Projectile acceleration in barrel

In summary, the individual is trying to determine the necessary pressure and barrel length for a pneumatic airgun to achieve a muzzle velocity of 300m/s with a 0.2 gram 6mm bb. They have done some calculations but are coming up with impractical barrel lengths. Others suggest considering fluid flow and using energy instead of acceleration and time. It is also mentioned that there may be no legal limit for air guns in the Netherlands, and that the speed of the projectile may be visible to the naked eye.
  • #1
cheekibreeki
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Another gun-related question:

I'm building a pneumatic airgun and I'm trying to find out what pressure/barrel length I have to use for a given muzzle velocity. I've done a bit of number crunching but I keep coming up with insane barrel lenghts, and that's not even considering any friction. Here's what I did:

I want to accelerate a 0.2 gram 6mm bb to a velocity of 300m/s using compressed air.

I take a pressure difference of 30 bar (3,0 * 10^6 Pa) so a total pressure of 31 bar and a surface area of 2.83 * 10^ -4 m^2. P = F/A, therefore F = PA

3 * 10^6 * 2.83 * 10^ -4 = 84,9N, so when I initially pull the trigger the air pressure is pushing my bb forward with 84,9N of force. If the pressure behind the bb at the moment I pull the trigger is 31 bar and at the moment it exits the barrel is 1 bar, this leaves me with an average force of 84.9/2 = 42,45N.

a = F/M (where a = acceleration), F is 42.45 and M = 2 * 10^ -4, 42.45/2 * 10^ -4 = 212250 m/s^2

At that rate of acceleration, my bb reaches 300 m/s after accelerating for 0.0376 seconds. The thing is, by then it has already traveled 300/2 * 0.0376 = 5.64 meters, which is a bit unpractical.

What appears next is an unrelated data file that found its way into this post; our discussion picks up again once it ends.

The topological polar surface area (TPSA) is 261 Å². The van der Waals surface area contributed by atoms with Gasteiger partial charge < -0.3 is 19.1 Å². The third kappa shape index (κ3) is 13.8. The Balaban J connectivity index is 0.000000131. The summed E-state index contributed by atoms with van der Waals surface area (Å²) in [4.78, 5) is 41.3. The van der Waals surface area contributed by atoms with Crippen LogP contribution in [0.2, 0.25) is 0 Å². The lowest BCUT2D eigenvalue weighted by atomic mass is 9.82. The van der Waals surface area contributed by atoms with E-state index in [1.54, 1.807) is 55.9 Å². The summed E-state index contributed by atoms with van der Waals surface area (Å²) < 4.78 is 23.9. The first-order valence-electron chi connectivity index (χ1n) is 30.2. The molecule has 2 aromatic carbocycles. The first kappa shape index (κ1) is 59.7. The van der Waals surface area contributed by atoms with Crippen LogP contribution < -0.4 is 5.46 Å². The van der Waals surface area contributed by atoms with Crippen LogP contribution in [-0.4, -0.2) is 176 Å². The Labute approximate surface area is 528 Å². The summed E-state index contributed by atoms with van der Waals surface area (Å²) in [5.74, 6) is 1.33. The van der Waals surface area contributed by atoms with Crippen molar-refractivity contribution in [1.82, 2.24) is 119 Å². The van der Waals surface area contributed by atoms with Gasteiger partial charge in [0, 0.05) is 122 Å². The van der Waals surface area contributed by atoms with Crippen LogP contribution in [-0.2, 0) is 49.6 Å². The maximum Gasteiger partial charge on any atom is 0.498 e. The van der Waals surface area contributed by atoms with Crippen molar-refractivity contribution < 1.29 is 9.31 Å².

Modern air rifles use a lot less air to accelerate much heavier projectiles to similar velocities with 50/60cm barrels.

What am I doing wrong here?
 
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  • #2
Well, for one thing, even if your receiver is charged up to 31 bar, the pressure behind the bb will not instantaneously jump to 31 bar.

Secondly, as the bb moves down the barrel, the volume behind the bb is constantly increasing. You can't expect to keep a steady 31 bar in that volume at all times.

You need to give some thought to the fluid flow problem here.

I did not check your numbers; there could be other errors as well, but the one above strikes me as the big one.
 
  • #3
it might help to think in terms of energy instead of acceleration and time.
.2 grams = .0002kg
KE=1/2mv2 so...
(3002)(.0002)(1/2)=9 Joules
Joules = force * distance so...
9=42.45x where x is the length of the barrel, so, about 4.7 meters

clearly you need more pressure. CO2 is a commonly used propellant and has a vapor pressure of 60 bar at 22 degrees C. If that pressure were maintained over the length of the barrel it would be more like 1.2 meters.
 
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  • #4
mrspeedybob said:
it might help to think in terms of energy instead of acceleration and time.
.2 grams = .0002kg
KE=1/2mv2 so...
(3002)(.0002)(1/2)=9 Joules
Joules = force * distance so...
9=42.45x where x is the length of the barrel, so, about 4.7 meters

clearly you need more pressure. CO2 is a commonly used propellant and has a vapor pressure of 60 bar at 22 degrees C. If that pressure were maintained over the length of the barrel it would be more like 1.2 meters.